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# line trace and bsp

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hi all, i'm kinda lost with this, though i suspect it's not too hard. i'm working on a renderengine and i have the following situation: - i have my worldspace divided using a bsp tree (split using the worldfaces) - i have a point A - i have a point B what's the algorithm to determine whether or not there's any faces between point A and point B? i've tried searching for it on google, but i found nothing suitable (only college PDF files, nothing too usable). can anyone give me an example in pseudo code? i'm currently checking for all of my faces whether or not it's in between point A and B, but this is extremely slow. any help would be greatly appreciated! marc [edited by - Marc aka Foddex on February 21, 2004 8:25:34 PM]

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I believe that what you do is to start with the whole line, at the root node of the tree, and then walk the endpoints down through it until you reach leaf nodes.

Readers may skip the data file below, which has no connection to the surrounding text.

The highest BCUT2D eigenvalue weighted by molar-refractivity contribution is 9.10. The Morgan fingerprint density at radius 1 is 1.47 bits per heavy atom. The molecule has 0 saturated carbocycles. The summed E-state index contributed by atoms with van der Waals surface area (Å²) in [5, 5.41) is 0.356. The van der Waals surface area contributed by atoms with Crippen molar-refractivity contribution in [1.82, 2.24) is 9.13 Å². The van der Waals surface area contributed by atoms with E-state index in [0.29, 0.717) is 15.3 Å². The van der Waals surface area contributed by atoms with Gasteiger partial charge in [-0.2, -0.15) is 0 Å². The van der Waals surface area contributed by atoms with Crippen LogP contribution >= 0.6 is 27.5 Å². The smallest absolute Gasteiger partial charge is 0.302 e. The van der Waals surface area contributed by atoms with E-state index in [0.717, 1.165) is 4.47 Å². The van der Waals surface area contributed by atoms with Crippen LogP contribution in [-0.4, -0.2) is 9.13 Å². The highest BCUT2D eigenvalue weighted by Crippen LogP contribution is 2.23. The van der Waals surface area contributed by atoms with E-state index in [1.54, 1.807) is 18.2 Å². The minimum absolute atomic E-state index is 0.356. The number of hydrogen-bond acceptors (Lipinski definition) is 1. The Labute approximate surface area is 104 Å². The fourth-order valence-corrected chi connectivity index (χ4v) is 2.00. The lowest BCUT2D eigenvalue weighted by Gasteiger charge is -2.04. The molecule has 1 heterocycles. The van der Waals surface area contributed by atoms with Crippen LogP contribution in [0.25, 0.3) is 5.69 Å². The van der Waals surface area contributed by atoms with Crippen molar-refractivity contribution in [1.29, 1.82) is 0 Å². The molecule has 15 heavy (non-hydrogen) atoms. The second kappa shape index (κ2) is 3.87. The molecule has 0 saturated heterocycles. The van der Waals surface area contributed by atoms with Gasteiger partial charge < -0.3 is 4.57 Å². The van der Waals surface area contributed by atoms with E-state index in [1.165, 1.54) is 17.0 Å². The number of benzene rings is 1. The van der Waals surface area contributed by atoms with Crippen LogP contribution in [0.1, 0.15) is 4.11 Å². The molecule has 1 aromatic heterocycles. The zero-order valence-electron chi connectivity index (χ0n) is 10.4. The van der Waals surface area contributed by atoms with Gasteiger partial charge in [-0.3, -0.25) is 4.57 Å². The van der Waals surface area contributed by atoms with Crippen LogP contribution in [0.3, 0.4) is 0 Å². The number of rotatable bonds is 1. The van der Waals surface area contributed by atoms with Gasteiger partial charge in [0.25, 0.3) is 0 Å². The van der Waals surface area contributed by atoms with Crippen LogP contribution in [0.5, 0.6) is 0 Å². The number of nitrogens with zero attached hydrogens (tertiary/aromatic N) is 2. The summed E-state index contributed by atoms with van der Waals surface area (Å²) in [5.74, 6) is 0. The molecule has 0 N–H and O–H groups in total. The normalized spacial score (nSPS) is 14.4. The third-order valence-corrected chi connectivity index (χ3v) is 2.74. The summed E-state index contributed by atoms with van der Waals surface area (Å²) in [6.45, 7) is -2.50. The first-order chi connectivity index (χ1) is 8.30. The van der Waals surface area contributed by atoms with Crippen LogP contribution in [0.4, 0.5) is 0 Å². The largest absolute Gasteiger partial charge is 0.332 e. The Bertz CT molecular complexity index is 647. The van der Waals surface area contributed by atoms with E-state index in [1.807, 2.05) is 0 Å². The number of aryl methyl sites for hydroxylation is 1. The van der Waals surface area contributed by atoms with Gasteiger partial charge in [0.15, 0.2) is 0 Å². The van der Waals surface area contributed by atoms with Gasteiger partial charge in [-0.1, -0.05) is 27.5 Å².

When a line is at any given node:
(a) both ends of it are on the same side of this node''s plane - in which case, pass the line down the the appropriate child node for this side of the plane
(b) the ends are on different sides of the plane - first you check to see whether it actually collides with the face (not just the plane), and if you''ve not bombed out from that, split the line into two (one for each side of the plane) and push them down to the appropriate children.

I''m not sure though.

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You could use your BSP tree to determine this. First, you would do a recurssive(sp) walk down your BSP tree to determine where points A and B are. You you find a visible surface on that walk, then there is a visible surface

Starting at point B...function FindPointsToA()       if(A and B are both in left node)       {            Left->FindPointsToA();       }       if(A and B are both in right node)       {            Right->FindPointsToA();       }       if(A and B are in different nodes)       {       wall stored in the parent node        might be between them.       }end

Remember, a BSP tree is just a specialized Binary Tree. Execpt instead of using numbers to split up the data, you are using geometry. So if you can determine that A and B are in two different nodes of the tree, then you know which walls (parent node walls) to test aginst.

[edited by - Onemind on February 21, 2004 11:44:56 PM]

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Thanks superpig and onemind for your replies! I actually used a slightly modified version of superpig''s algorithm, and my lighting now is lightning fast!

Thanks alot guys!!

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